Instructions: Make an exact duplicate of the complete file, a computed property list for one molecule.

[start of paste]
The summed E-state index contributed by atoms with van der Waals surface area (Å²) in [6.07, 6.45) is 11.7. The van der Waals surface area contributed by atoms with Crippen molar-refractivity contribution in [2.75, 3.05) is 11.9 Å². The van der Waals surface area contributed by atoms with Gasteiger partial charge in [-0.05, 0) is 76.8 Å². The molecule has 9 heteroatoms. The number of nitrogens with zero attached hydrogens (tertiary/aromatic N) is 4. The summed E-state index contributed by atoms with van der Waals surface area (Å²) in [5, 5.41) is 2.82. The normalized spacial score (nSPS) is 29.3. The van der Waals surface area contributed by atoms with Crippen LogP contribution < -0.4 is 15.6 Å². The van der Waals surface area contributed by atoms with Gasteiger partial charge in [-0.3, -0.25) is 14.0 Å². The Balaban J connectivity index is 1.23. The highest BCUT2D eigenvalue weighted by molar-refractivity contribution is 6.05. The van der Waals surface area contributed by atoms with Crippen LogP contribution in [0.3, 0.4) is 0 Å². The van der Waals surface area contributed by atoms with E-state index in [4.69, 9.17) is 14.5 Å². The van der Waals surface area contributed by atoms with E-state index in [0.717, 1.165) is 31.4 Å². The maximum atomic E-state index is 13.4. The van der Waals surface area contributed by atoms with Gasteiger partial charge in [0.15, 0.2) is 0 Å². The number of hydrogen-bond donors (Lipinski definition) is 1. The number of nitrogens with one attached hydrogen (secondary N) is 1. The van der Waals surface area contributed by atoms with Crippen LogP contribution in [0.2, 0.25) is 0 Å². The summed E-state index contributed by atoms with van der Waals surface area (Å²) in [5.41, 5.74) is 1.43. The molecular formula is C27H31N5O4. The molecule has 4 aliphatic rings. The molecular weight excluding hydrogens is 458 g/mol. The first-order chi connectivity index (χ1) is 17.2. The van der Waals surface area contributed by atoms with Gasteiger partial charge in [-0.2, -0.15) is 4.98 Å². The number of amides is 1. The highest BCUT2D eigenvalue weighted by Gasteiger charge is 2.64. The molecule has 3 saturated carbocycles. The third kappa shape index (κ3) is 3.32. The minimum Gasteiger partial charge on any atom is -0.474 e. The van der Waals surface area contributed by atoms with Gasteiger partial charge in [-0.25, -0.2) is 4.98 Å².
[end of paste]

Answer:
The summed E-state index contributed by atoms with van der Waals surface area (Å²) in [6.07, 6.45) is 11.7. The van der Waals surface area contributed by atoms with Crippen molar-refractivity contribution in [2.75, 3.05) is 11.9 Å². The van der Waals surface area contributed by atoms with Gasteiger partial charge in [-0.05, 0) is 76.8 Å². The molecule has 9 heteroatoms. The number of nitrogens with zero attached hydrogens (tertiary/aromatic N) is 4. The summed E-state index contributed by atoms with van der Waals surface area (Å²) in [5, 5.41) is 2.82. The normalized spacial score (nSPS) is 29.3. The van der Waals surface area contributed by atoms with Crippen LogP contribution < -0.4 is 15.6 Å². The van der Waals surface area contributed by atoms with Gasteiger partial charge in [-0.3, -0.25) is 14.0 Å². The Balaban J connectivity index is 1.23. The highest BCUT2D eigenvalue weighted by molar-refractivity contribution is 6.05. The van der Waals surface area contributed by atoms with Crippen LogP contribution in [0.3, 0.4) is 0 Å². The van der Waals surface area contributed by atoms with E-state index in [4.69, 9.17) is 14.5 Å². The van der Waals surface area contributed by atoms with E-state index in [0.717, 1.165) is 31.4 Å². The maximum atomic E-state index is 13.4. The van der Waals surface area contributed by atoms with Gasteiger partial charge in [0.15, 0.2) is 0 Å². The number of hydrogen-bond donors (Lipinski definition) is 1. The number of nitrogens with one attached hydrogen (secondary N) is 1. The van der Waals surface area contributed by atoms with Crippen LogP contribution in [0.2, 0.25) is 0 Å². The summed E-state index contributed by atoms with van der Waals surface area (Å²) in [5.41, 5.74) is 1.43. The molecular formula is C27H31N5O4. The molecule has 4 aliphatic rings. The molecular weight excluding hydrogens is 458 g/mol. The first-order chi connectivity index (χ1) is 17.2. The van der Waals surface area contributed by atoms with Gasteiger partial charge in [-0.2, -0.15) is 4.98 Å². The number of amides is 1. The highest BCUT2D eigenvalue weighted by Gasteiger charge is 2.64. The molecule has 3 saturated carbocycles. The third kappa shape index (κ3) is 3.32. The minimum Gasteiger partial charge on any atom is -0.474 e. The van der Waals surface area contributed by atoms with Gasteiger partial charge in [-0.25, -0.2) is 4.98 Å².